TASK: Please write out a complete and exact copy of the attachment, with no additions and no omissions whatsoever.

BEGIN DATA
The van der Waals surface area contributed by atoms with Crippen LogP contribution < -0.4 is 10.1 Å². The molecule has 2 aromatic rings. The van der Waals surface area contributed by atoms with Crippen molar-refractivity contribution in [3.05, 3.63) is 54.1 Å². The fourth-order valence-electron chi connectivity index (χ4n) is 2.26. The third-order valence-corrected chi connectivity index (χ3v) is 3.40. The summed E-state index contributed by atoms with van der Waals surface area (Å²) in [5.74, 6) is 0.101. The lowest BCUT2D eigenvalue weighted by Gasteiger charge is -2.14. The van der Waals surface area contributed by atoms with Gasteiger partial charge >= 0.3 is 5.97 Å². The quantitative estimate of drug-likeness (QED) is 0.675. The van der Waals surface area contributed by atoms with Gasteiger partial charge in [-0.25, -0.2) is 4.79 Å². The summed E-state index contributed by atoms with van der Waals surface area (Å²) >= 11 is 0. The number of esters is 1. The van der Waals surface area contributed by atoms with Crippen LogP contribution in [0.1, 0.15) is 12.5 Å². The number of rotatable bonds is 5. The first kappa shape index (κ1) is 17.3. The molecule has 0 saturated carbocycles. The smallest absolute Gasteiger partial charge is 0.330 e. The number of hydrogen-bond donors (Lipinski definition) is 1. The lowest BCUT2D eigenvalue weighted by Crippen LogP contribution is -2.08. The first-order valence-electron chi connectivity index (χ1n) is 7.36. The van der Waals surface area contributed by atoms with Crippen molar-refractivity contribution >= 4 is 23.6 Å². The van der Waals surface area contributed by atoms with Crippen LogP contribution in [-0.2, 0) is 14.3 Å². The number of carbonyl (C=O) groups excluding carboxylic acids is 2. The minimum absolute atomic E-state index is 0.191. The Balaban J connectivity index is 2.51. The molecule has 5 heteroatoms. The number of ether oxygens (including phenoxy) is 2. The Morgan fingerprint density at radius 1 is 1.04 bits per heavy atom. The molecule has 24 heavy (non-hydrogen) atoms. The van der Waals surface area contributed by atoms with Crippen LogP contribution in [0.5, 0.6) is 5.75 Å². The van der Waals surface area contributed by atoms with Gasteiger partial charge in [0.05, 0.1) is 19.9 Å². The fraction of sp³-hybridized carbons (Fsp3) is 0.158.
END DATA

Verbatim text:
The van der Waals surface area contributed by atoms with Crippen LogP contribution < -0.4 is 10.1 Å². The molecule has 2 aromatic rings. The van der Waals surface area contributed by atoms with Crippen molar-refractivity contribution in [3.05, 3.63) is 54.1 Å². The fourth-order valence-electron chi connectivity index (χ4n) is 2.26. The third-order valence-corrected chi connectivity index (χ3v) is 3.40. The summed E-state index contributed by atoms with van der Waals surface area (Å²) in [5.74, 6) is 0.101. The lowest BCUT2D eigenvalue weighted by Gasteiger charge is -2.14. The van der Waals surface area contributed by atoms with Gasteiger partial charge >= 0.3 is 5.97 Å². The quantitative estimate of drug-likeness (QED) is 0.675. The van der Waals surface area contributed by atoms with Gasteiger partial charge in [-0.25, -0.2) is 4.79 Å². The summed E-state index contributed by atoms with van der Waals surface area (Å²) >= 11 is 0. The number of esters is 1. The van der Waals surface area contributed by atoms with Crippen LogP contribution in [0.1, 0.15) is 12.5 Å². The number of rotatable bonds is 5. The first kappa shape index (κ1) is 17.3. The molecule has 0 saturated carbocycles. The smallest absolute Gasteiger partial charge is 0.330 e. The number of hydrogen-bond donors (Lipinski definition) is 1. The lowest BCUT2D eigenvalue weighted by Crippen LogP contribution is -2.08. The first-order valence-electron chi connectivity index (χ1n) is 7.36. The van der Waals surface area contributed by atoms with Crippen molar-refractivity contribution >= 4 is 23.6 Å². The van der Waals surface area contributed by atoms with Crippen LogP contribution in [-0.2, 0) is 14.3 Å². The number of carbonyl (C=O) groups excluding carboxylic acids is 2. The minimum absolute atomic E-state index is 0.191. The Balaban J connectivity index is 2.51. The molecule has 5 heteroatoms. The number of ether oxygens (including phenoxy) is 2. The Morgan fingerprint density at radius 1 is 1.04 bits per heavy atom. The molecule has 24 heavy (non-hydrogen) atoms. The van der Waals surface area contributed by atoms with Crippen LogP contribution in [0.5, 0.6) is 5.75 Å². The van der Waals surface area contributed by atoms with Gasteiger partial charge in [0.05, 0.1) is 19.9 Å². The fraction of sp³-hybridized carbons (Fsp3) is 0.158.